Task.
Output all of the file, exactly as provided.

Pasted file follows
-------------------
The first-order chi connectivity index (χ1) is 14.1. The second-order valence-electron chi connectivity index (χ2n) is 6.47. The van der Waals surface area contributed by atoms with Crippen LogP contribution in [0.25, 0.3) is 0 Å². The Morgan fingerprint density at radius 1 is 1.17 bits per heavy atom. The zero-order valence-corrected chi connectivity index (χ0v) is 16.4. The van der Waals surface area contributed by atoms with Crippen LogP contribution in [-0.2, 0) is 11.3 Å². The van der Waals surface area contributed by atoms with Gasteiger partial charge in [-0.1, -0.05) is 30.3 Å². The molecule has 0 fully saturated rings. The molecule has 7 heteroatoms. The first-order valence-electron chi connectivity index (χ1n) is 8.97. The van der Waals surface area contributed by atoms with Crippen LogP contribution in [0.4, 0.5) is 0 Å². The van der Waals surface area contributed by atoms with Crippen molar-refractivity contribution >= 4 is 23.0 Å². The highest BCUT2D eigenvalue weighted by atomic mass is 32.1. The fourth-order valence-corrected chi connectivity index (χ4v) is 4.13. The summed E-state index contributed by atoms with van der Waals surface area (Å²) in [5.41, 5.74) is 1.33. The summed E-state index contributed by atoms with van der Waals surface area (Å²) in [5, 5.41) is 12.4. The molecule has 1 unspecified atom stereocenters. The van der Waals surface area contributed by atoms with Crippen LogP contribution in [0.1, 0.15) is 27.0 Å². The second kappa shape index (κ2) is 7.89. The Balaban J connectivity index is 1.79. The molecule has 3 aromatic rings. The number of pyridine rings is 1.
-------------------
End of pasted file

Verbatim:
The first-order chi connectivity index (χ1) is 14.1. The second-order valence-electron chi connectivity index (χ2n) is 6.47. The van der Waals surface area contributed by atoms with Crippen LogP contribution in [0.25, 0.3) is 0 Å². The Morgan fingerprint density at radius 1 is 1.17 bits per heavy atom. The zero-order valence-corrected chi connectivity index (χ0v) is 16.4. The van der Waals surface area contributed by atoms with Crippen LogP contribution in [-0.2, 0) is 11.3 Å². The van der Waals surface area contributed by atoms with Gasteiger partial charge in [-0.1, -0.05) is 30.3 Å². The molecule has 0 fully saturated rings. The molecule has 7 heteroatoms. The first-order valence-electron chi connectivity index (χ1n) is 8.97. The van der Waals surface area contributed by atoms with Crippen LogP contribution in [0.4, 0.5) is 0 Å². The van der Waals surface area contributed by atoms with Crippen molar-refractivity contribution >= 4 is 23.0 Å². The highest BCUT2D eigenvalue weighted by atomic mass is 32.1. The fourth-order valence-corrected chi connectivity index (χ4v) is 4.13. The summed E-state index contributed by atoms with van der Waals surface area (Å²) in [5.41, 5.74) is 1.33. The summed E-state index contributed by atoms with van der Waals surface area (Å²) in [5, 5.41) is 12.4. The molecule has 1 unspecified atom stereocenters. The van der Waals surface area contributed by atoms with Crippen LogP contribution in [0.1, 0.15) is 27.0 Å². The second kappa shape index (κ2) is 7.89. The Balaban J connectivity index is 1.79. The molecule has 3 aromatic rings. The number of pyridine rings is 1.